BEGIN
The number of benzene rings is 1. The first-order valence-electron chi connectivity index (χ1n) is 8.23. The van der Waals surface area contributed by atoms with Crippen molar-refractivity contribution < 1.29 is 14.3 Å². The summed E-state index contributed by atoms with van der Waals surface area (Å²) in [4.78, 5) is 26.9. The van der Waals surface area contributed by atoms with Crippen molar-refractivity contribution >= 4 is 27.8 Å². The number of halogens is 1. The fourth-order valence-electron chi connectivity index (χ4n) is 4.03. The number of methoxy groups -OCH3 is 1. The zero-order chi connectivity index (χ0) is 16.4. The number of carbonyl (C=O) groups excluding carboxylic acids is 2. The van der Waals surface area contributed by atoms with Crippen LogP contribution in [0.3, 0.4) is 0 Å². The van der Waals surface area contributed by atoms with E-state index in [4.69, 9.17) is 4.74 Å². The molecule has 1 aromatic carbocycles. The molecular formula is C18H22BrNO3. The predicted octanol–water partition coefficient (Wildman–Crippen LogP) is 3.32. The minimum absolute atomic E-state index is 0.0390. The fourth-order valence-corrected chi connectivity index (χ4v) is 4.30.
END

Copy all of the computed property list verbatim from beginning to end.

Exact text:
The number of benzene rings is 1. The first-order valence-electron chi connectivity index (χ1n) is 8.23. The van der Waals surface area contributed by atoms with Crippen molar-refractivity contribution < 1.29 is 14.3 Å². The summed E-state index contributed by atoms with van der Waals surface area (Å²) in [4.78, 5) is 26.9. The van der Waals surface area contributed by atoms with Crippen molar-refractivity contribution >= 4 is 27.8 Å². The number of halogens is 1. The fourth-order valence-electron chi connectivity index (χ4n) is 4.03. The number of methoxy groups -OCH3 is 1. The zero-order chi connectivity index (χ0) is 16.4. The number of carbonyl (C=O) groups excluding carboxylic acids is 2. The van der Waals surface area contributed by atoms with Crippen LogP contribution in [0.3, 0.4) is 0 Å². The van der Waals surface area contributed by atoms with E-state index in [4.69, 9.17) is 4.74 Å². The molecule has 1 aromatic carbocycles. The molecular formula is C18H22BrNO3. The predicted octanol–water partition coefficient (Wildman–Crippen LogP) is 3.32. The minimum absolute atomic E-state index is 0.0390. The fourth-order valence-corrected chi connectivity index (χ4v) is 4.30.